• Procurement process for contracts worth £25m abandoned
  • Halton CCG threatened with legal challenges after contract earmarked for private provider

A procurement process which named a private provider as the preferred bidder for contracts worth £25m has been abandoned, after NHS trusts threatened legal action.

HSJ understands Halton Clinical Commissioning Group had chosen One Primary Care - part of One Medical Group - as the preferred bidder to run two urgent treatment centres, but was warned of a challenge from at least one of the incumbent NHS providers last month.

GP practices in the borough, who were involved in a joint bid to run the services with NHS providers, had also written to CCG leaders to express concerns. Local MPs criticised the plans as well. 

The centres in Runcorn and Widnes are currently run by Warrington and Halton Hospitals Foundation Trust and Bridgewater Community Healthcare FT respectively. The contracts were together worth an estimated £5m per year and were for a five-year period.

The CCG said in a statement: “During the ‘standstill’ period (when unsuccessful bidders can challenge the process) we were asked to consider a number of points by the unsuccessful bidders.

“We are confident that the outcome was correct, however considering the technicalities raised within the unsuccessful bidders letter and the impact of a legal process, in terms of cost to the NHS and more importantly the delay in implementing a new service model to improve patient care, the CCG governing body took the decision (on Friday last week) to abandon the current procurement whilst future options are being considered…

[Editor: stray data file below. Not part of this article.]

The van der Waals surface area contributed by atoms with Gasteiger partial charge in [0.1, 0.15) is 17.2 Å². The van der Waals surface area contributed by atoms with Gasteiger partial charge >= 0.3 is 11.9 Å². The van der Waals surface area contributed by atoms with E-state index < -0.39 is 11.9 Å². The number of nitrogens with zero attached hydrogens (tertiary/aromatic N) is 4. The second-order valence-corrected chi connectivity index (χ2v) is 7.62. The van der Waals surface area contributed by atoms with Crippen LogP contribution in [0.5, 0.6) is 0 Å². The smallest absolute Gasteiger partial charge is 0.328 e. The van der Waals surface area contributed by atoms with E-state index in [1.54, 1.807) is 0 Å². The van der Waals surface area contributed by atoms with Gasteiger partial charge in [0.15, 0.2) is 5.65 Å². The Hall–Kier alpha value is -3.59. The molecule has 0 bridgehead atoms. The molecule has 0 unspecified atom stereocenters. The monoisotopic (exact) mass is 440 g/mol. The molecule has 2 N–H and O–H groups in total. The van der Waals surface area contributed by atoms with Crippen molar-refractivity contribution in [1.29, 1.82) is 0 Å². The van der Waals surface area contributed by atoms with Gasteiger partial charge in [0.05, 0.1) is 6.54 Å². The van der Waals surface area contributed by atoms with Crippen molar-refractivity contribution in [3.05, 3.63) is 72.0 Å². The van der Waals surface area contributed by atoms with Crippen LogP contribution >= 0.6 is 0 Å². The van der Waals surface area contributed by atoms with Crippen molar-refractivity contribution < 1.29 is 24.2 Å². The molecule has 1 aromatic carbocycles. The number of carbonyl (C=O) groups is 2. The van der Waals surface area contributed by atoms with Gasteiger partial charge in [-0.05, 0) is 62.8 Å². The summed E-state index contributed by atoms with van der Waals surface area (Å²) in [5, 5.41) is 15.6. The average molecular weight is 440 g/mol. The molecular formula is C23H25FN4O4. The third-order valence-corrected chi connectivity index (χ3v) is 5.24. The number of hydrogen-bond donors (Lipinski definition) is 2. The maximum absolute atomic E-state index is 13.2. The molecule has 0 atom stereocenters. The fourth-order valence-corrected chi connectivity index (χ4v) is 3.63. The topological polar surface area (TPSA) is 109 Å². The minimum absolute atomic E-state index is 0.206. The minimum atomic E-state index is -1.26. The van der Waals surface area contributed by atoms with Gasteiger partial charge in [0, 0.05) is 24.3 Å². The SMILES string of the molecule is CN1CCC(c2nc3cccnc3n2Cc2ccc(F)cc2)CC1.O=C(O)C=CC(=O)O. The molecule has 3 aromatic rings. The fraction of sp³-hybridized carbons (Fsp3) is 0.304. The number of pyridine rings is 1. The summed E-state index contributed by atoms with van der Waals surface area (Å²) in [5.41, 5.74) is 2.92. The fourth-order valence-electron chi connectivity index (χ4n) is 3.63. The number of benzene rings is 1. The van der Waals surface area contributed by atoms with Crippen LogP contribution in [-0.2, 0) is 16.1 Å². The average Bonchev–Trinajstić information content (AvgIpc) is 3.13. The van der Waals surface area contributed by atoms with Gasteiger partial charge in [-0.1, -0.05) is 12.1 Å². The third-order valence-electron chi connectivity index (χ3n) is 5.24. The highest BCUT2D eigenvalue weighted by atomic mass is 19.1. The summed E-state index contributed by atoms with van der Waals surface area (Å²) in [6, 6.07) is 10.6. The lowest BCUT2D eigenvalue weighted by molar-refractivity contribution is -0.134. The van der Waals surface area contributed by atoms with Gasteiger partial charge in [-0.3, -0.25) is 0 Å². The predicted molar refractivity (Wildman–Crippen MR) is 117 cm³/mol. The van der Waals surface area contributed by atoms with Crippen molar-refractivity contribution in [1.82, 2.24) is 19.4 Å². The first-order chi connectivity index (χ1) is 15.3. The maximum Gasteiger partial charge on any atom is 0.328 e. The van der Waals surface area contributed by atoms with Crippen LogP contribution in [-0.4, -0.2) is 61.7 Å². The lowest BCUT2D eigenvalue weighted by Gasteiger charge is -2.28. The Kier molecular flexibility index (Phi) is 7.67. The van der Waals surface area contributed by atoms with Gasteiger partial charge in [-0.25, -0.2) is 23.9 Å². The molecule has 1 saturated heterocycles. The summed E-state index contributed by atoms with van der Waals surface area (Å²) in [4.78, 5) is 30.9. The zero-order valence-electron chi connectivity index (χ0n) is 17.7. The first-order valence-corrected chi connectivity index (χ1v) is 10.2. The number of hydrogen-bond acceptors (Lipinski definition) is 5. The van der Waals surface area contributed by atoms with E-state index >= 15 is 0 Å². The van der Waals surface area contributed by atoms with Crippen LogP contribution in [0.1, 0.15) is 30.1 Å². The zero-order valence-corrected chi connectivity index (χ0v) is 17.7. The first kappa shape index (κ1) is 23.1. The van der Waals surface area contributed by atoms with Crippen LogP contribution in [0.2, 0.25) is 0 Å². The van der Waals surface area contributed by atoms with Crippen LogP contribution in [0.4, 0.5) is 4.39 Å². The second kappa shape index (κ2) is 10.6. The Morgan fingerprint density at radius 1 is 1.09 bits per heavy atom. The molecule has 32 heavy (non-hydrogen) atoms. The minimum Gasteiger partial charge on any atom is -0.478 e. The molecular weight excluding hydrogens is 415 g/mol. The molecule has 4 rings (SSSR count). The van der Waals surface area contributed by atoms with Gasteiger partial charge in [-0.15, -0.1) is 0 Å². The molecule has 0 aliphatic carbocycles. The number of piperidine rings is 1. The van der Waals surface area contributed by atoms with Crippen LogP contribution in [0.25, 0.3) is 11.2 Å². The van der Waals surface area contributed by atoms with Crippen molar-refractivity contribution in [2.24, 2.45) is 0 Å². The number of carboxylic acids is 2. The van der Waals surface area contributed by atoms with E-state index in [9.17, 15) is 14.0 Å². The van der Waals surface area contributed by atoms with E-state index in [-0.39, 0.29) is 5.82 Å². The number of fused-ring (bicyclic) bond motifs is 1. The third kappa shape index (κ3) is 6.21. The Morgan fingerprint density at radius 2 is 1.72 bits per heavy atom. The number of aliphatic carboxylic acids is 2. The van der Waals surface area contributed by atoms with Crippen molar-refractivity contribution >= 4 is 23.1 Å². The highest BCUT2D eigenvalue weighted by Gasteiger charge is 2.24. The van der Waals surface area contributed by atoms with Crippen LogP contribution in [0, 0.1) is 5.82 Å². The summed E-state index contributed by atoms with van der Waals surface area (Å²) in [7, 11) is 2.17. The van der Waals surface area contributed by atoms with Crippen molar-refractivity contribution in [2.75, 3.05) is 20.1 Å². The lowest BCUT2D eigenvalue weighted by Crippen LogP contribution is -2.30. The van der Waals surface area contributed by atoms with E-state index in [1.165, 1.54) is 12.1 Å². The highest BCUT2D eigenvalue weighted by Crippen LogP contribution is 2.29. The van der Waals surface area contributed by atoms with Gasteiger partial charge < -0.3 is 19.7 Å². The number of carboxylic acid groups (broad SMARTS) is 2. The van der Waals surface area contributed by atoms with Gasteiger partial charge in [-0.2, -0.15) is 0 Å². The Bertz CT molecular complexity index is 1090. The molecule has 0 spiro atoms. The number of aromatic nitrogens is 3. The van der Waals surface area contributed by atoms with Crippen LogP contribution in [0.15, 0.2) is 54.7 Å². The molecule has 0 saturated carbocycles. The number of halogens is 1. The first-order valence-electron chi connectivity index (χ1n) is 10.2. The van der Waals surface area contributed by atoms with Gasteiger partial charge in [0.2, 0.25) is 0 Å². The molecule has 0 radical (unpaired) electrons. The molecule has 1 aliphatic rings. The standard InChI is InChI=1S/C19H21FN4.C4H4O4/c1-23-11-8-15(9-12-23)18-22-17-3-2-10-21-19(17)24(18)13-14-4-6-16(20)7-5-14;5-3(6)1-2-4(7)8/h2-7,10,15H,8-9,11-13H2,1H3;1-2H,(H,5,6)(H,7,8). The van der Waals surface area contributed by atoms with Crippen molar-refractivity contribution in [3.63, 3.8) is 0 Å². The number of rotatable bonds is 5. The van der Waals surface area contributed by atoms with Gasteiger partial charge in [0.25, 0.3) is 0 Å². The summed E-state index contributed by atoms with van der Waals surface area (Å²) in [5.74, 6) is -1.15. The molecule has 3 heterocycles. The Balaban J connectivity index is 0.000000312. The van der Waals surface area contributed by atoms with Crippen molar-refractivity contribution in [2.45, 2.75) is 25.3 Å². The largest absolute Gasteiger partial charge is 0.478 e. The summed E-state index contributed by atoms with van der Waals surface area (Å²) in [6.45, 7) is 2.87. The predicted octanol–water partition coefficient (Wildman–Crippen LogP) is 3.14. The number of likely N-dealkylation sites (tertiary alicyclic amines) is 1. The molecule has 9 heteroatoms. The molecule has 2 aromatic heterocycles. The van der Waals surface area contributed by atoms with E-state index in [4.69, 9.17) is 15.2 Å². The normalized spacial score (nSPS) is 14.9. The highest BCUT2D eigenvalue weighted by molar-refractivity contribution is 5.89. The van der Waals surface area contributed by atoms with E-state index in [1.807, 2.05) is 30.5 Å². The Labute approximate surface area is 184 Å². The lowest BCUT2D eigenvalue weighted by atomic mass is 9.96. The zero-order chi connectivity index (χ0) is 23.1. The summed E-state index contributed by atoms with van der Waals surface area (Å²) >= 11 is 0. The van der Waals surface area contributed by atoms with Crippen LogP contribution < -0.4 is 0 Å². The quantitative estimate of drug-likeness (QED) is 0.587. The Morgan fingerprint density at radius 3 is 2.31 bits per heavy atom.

“In the interim, we will continue to work with the current providers of the urgent care centres to ensure that services are provided in line with the needs of local people.”

It is understood that local GPs were involved in the design of the service, and expressed disappointment that their joint bid with WHHFT and St Helens and Knowsley Teaching Hospitals Trust was unsuccessful.

The tender notice, published last year, said the new service model would be based on a nationally-mandated set of requirements to create urgent treatment centres, which seek to standardise services provided at walk-in centres, urgent care centres, and minor injury units.

Rachel Beverley-Stevenson, chief executive of One Primary Care, said: “We are in ongoing discussions with all parties and are disappointed that we have not had chance to work on a new model of wellness-led urgent care with the local GPs and the wider system.

“We are natural collaborators, putting patients first by delivering first class urgent care services in a number of locations, and we were committed to implementing our successful model for the benefit of the people of Halton.”

The company said it successfully runs urgent care centres in Derby, Sheffield, Bracknell and Corby.

When asked about the risk of the company now making a legal challenge, a CCG spokeswoman said: “In terms of the preferred bidders position, they continue to be incredibly professional and whilst clearly disappointed with the position, they do not intend to pursue any costs or recourse, and have in fact reaffirmed their commitment to do all they can to positively engage the local clinical community and do what is right for local people.”

Story updated on 4 July to clarify that it was One Primary Care, part of One Medical Group, which was the preferred bidder, and to include a statement from the firm that was issued after HSJ’s deadline.